3 Ideas for Helping Your Readers

I may as well just come out and say it: I’ve always been a bit suspicious of my dentist.

With perfect hair, a year round tan and a grinning, car salesman’s handshake, he’s always struck me as just a tad too friendly. After all, it seems to me that if you were really paying close attention during all those years of medical school, you wouldn’t have had the time to develop such a winning personal presentation.

For the five years or so that I’ve been a client of his, it hasn’t really mattered. All of the necessary procedures until now were straightforward and routine, and I figured one guy could read an X-ray as well as the next.

All that changed abruptly this past June, however, when Dr. Distractingly Friendly informed me that one of my teeth needed a “crown,” a procedure which, I was disappointed to learn, has very little to do with royalty. In any case, I made another appointment, and yesterday, went in for my coronation.

I have to confess, I was quite pleasantly surprised. What I liked about this guy’s approach, was the way he talked me through the long and (for me) foreign procedure, from beginning to end.

Whether describing the timeline (“Should take about an hour today and then you’ll need to come back in a couple of weeks.”); preparing me for the Novocain needle (“Little bit of a pinch coming.”); or keeping me informed along the way (“Just about five minutes left and we’ll be all done.”), he very deliberately narrated the event, and he did it entirely for my benefit.

As a patient, I found this commentary quite helpful, and in stark contrast to the dentist I grew up with – a somber, unfriendly man who I’m fairly certain was the inspiration for the Laurence Olivier character in Marathon Man.

But here’s the point. Although I’m hopeful that there is little about your newsletter that’s reminiscent of dental surgery, I do encourage you to take a page from my dentist’s book in the way you present your information.

Specifically, I recommend that you also “talk your way through the procedure,” so that your readers – the new ones in particular – always know what to expect.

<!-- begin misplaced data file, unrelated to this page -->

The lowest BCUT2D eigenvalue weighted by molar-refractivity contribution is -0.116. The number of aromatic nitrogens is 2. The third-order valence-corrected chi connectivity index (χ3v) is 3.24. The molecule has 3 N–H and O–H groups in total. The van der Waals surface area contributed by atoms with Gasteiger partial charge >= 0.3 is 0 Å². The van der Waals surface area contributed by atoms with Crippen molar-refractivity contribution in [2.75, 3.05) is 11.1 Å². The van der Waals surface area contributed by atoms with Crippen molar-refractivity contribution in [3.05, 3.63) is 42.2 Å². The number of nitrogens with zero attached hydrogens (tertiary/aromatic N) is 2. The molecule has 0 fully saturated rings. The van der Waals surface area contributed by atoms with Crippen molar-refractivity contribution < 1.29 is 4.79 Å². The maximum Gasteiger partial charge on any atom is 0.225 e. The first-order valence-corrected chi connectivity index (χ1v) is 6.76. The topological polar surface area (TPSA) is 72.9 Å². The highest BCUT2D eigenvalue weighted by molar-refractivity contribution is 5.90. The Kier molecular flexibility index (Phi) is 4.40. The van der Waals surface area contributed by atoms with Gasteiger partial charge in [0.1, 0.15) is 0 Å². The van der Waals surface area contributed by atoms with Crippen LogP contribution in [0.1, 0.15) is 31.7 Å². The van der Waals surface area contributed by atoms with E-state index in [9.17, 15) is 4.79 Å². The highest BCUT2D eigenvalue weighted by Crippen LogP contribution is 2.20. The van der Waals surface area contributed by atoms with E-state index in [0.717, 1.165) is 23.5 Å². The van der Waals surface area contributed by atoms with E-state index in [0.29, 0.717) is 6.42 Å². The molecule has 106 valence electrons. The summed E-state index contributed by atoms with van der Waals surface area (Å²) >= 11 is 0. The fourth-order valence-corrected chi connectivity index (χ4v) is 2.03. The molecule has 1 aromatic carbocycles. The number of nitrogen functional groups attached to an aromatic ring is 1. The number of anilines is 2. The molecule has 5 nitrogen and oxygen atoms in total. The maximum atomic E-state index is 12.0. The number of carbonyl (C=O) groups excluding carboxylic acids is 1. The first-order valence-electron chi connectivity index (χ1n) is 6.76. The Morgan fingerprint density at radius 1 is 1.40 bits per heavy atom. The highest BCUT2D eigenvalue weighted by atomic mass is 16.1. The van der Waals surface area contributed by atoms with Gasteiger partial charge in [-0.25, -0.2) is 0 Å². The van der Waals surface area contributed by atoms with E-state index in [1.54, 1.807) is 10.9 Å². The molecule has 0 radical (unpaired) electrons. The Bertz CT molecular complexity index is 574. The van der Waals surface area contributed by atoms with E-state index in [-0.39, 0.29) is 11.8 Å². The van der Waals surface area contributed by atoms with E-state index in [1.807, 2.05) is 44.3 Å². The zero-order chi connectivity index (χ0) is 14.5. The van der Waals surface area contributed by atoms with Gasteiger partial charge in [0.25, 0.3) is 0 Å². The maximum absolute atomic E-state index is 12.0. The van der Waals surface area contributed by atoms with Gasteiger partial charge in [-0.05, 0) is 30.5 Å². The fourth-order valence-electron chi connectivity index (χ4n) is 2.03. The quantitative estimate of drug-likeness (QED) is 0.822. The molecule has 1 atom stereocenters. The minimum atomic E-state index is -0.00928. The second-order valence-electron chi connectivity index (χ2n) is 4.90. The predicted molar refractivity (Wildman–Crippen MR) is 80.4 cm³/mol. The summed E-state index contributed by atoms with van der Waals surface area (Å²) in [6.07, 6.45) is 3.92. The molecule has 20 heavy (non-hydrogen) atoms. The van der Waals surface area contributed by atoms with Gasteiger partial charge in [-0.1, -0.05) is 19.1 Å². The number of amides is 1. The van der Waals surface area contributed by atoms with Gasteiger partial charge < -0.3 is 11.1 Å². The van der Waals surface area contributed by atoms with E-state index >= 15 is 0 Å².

For example…

  • At the moment of sign-up, tell readers when and how often you intend to publish.

    On both the page where you ask people to sign up for your newsletter (view a sample here) as well as in the “Welcome Letter” that you send as confirmation, make sure to share your publishing schedule. Remember that if you publish a monthly newsletter, and you published yesterday, the person who signs up today has 29 days to go until the next edition arrives. If they know the schedule, they know what to expect.

  • Include a synopsis at the beginning of each issue.

    Not every subscriber will want to read every issue you send out (I’m sorry to have to be the one to tell you this). It doesn’t mean they don’t want to continue receiving your E-Newsletter, it just means that for whatever reason, this topic on this day is not important enough for them to take the time.

    To help readers quickly decide if the topic of the month is useful, include a brief synopsis – an executive summary – at the beginning of each e-mail. Something that indicates what they’ll find. This way, busy readers can read on if it’s relevant, but quickly delete if it’s not.

  • Give your E-Newsletter a meaningful subheading.

    The subheading of this newsletter is, “a free biweekly guide to creating, writing and managing effective e-newsletters.” It serves two purposes:

    First, it reminds people what they’ve subscribed to. In the barrage of e-mails that your readers receive on a daily basis, some of them may forget from month to month who you are and what you write about, or even that they opted in to receive your E-Newsletter in the first place. The subheading helps to reorient them.

    Second, it makes the forwarding process more effective. When one of your subscribers forwards your newsletter to a friend or colleague (one of the main benefits of writing in the electronic world in the first place), a good descriptive subheading will serve to properly prepare the recipient, who very likely has never even heard of you, and whose forwarding friend may have only said, “thought you’d be interested.”

Bottom Line. Like a dental patient exposed to a procedure for the first time, your readers know a lot less about your newsletter’s format and content than you do. By taking deliberate steps to help them understand, use, and enjoy your publication, you’ll find that getting and keeping readers feels a lot less like pulling teeth. (I’m sorry, that was uncalled for.)

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